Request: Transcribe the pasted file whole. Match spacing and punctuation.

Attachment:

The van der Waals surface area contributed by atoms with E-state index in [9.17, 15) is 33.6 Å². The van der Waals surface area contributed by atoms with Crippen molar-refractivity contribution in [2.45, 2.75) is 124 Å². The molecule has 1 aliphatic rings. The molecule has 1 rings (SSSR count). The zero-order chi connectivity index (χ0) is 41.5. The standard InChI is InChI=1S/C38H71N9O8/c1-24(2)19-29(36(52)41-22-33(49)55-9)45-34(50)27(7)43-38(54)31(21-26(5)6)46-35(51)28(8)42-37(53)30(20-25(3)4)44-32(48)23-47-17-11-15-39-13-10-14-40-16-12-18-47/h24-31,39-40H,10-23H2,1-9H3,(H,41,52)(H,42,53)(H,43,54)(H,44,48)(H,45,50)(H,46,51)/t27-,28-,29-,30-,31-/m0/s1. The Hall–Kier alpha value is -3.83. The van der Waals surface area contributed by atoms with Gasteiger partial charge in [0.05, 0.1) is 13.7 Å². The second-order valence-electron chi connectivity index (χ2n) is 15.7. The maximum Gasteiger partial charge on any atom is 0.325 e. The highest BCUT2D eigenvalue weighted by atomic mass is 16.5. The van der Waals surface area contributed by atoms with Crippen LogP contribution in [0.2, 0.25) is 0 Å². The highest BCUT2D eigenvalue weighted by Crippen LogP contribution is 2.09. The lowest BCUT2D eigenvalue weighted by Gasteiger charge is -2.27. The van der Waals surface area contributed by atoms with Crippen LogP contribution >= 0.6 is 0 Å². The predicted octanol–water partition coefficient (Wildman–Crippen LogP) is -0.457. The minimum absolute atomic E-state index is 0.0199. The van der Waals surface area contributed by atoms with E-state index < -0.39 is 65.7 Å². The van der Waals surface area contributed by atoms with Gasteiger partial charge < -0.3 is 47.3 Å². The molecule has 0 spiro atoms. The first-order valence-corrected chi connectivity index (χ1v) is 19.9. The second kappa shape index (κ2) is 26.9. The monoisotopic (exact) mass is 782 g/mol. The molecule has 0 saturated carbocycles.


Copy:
The van der Waals surface area contributed by atoms with E-state index in [9.17, 15) is 33.6 Å². The van der Waals surface area contributed by atoms with Crippen molar-refractivity contribution in [2.45, 2.75) is 124 Å². The molecule has 1 aliphatic rings. The molecule has 1 rings (SSSR count). The zero-order chi connectivity index (χ0) is 41.5. The standard InChI is InChI=1S/C38H71N9O8/c1-24(2)19-29(36(52)41-22-33(49)55-9)45-34(50)27(7)43-38(54)31(21-26(5)6)46-35(51)28(8)42-37(53)30(20-25(3)4)44-32(48)23-47-17-11-15-39-13-10-14-40-16-12-18-47/h24-31,39-40H,10-23H2,1-9H3,(H,41,52)(H,42,53)(H,43,54)(H,44,48)(H,45,50)(H,46,51)/t27-,28-,29-,30-,31-/m0/s1. The Hall–Kier alpha value is -3.83. The van der Waals surface area contributed by atoms with Gasteiger partial charge in [0.05, 0.1) is 13.7 Å². The second-order valence-electron chi connectivity index (χ2n) is 15.7. The maximum Gasteiger partial charge on any atom is 0.325 e. The highest BCUT2D eigenvalue weighted by atomic mass is 16.5. The van der Waals surface area contributed by atoms with Crippen LogP contribution in [0.2, 0.25) is 0 Å². The highest BCUT2D eigenvalue weighted by Crippen LogP contribution is 2.09. The lowest BCUT2D eigenvalue weighted by Gasteiger charge is -2.27. The van der Waals surface area contributed by atoms with Crippen LogP contribution >= 0.6 is 0 Å². The predicted octanol–water partition coefficient (Wildman–Crippen LogP) is -0.457. The minimum absolute atomic E-state index is 0.0199. The van der Waals surface area contributed by atoms with E-state index < -0.39 is 65.7 Å². The van der Waals surface area contributed by atoms with Gasteiger partial charge < -0.3 is 47.3 Å². The molecule has 0 spiro atoms. The first-order valence-corrected chi connectivity index (χ1v) is 19.9. The second kappa shape index (κ2) is 26.9. The monoisotopic (exact) mass is 782 g/mol. The molecule has 0 saturated carbocycles.